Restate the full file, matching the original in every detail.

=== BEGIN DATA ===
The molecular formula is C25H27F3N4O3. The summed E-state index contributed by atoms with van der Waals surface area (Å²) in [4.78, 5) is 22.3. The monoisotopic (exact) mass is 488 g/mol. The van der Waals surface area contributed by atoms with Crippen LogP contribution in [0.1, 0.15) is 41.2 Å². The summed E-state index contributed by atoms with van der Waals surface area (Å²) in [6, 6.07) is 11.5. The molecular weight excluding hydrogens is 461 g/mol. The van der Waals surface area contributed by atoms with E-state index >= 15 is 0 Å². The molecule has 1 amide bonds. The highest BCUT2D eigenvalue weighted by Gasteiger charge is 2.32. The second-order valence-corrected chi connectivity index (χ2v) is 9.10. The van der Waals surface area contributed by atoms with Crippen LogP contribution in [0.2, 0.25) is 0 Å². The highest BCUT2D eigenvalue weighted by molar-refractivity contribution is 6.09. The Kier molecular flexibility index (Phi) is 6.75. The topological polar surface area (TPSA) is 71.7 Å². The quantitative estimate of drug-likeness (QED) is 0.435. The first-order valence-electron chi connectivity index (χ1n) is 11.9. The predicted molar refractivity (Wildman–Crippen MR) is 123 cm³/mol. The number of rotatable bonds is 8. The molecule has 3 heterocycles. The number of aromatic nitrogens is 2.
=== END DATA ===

The molecular formula is C25H27F3N4O3. The summed E-state index contributed by atoms with van der Waals surface area (Å²) in [4.78, 5) is 22.3. The monoisotopic (exact) mass is 488 g/mol. The van der Waals surface area contributed by atoms with Crippen LogP contribution in [0.1, 0.15) is 41.2 Å². The summed E-state index contributed by atoms with van der Waals surface area (Å²) in [6, 6.07) is 11.5. The molecular weight excluding hydrogens is 461 g/mol. The van der Waals surface area contributed by atoms with E-state index >= 15 is 0 Å². The molecule has 1 amide bonds. The highest BCUT2D eigenvalue weighted by Gasteiger charge is 2.32. The second-order valence-corrected chi connectivity index (χ2v) is 9.10. The van der Waals surface area contributed by atoms with Crippen LogP contribution in [0.2, 0.25) is 0 Å². The highest BCUT2D eigenvalue weighted by molar-refractivity contribution is 6.09. The Kier molecular flexibility index (Phi) is 6.75. The topological polar surface area (TPSA) is 71.7 Å². The quantitative estimate of drug-likeness (QED) is 0.435. The first-order valence-electron chi connectivity index (χ1n) is 11.9. The predicted molar refractivity (Wildman–Crippen MR) is 123 cm³/mol. The number of rotatable bonds is 8. The molecule has 3 heterocycles. The number of aromatic nitrogens is 2.